My rooms are full of frightened travelers and displaced locals. Joey is busy trying to coax Harvey and the kittens out from under my bed, where they are hiding from the storm, and Grant’s secretary — whose house was one of the first to flood — is dishing up big bowls of the posole I threw together for my guests, most of whom hadn’t eaten dinner when the storm hit.
What a mess.
Today was Grant’s first day of school. He said it went pretty smoothly. Aside from issuing a few warnings about dress-code violations and defusing an angry parent who didn’t like the cell-phone policy (her kid got busted for texting in class and won’t get his phone back for three days), he didn’t have to deal with any discipline issues, and he said the kids all seemed friendly enough.
I think he scored points with his faculty by backing up the civics teacher who confiscated the cell phone. Evidently the last guy was bad about undermining the teachers when the parents showed up to complain. He’d get all intimidated and give them their way if they started cussing or threatening people. If they’re hoping to intimidate Grant, they’re going to be sorely disappointed. He does not suffer fools gladly, and if he is afraid of anything, I’m sure I don’t know what it is.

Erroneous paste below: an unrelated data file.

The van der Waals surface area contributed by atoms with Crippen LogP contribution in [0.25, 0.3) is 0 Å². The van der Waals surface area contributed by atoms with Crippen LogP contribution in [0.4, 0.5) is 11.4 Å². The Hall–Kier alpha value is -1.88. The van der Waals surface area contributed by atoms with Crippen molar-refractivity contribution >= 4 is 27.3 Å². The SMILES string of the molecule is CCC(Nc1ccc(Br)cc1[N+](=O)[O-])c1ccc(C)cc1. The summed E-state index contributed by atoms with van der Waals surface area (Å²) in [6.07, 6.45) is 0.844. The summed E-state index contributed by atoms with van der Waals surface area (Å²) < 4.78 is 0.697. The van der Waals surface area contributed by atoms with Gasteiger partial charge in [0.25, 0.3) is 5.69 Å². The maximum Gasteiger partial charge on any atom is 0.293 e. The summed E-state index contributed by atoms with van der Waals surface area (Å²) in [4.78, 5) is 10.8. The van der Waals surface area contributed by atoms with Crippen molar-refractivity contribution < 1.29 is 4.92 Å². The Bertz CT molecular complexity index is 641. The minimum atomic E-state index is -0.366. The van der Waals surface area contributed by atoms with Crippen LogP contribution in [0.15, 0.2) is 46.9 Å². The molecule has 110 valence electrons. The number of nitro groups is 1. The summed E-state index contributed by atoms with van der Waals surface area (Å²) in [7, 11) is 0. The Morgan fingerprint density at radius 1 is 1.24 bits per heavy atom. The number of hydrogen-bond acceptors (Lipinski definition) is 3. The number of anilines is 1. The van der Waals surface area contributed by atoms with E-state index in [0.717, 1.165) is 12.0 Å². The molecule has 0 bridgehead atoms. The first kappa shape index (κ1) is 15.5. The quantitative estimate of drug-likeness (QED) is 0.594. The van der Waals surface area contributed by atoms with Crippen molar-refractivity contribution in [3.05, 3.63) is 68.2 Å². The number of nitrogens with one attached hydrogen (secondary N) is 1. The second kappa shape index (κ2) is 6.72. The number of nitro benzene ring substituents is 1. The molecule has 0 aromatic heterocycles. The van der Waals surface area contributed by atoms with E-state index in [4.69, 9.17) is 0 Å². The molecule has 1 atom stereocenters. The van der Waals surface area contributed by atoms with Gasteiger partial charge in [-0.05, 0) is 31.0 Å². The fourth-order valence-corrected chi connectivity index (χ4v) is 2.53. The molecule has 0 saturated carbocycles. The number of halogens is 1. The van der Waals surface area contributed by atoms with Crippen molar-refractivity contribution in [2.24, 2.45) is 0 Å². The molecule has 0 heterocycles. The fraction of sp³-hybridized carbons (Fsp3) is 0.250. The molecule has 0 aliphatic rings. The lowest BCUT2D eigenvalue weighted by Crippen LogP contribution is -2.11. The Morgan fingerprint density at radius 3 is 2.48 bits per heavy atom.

Despite the relatively easy day, he nearly fell asleep in his plate during dinner tonight. I was a little worried about him, but he said that’s pretty much par for the course the first couple of weeks of school — it’s just mentally exhausting to be responsible for a bunch of kids all day, even when they’re being good, and it takes him a while to build up his endurance after a few weeks off. He finished dinner, kissed me goodbye, and went home at 8.
Another heavy rain blew into town about 10 minutes after he left, so he should have had a good night for sleeping. I’d have turned in early myself if I hadn’t had a steady parade of customers in my lobby all night. Rain always drives travelers off the interstate and into my parking lot.
On the up side, the rain cooled down the kitchen, so I took advantage of my long evening to make a batch of biscotti. The last tray came out of the oven half an hour ago, and I’ve just about finished cleaning up the kitchen, so I think I’ll switch on the “NO VACANCY” sign and head to bed. ‘Night.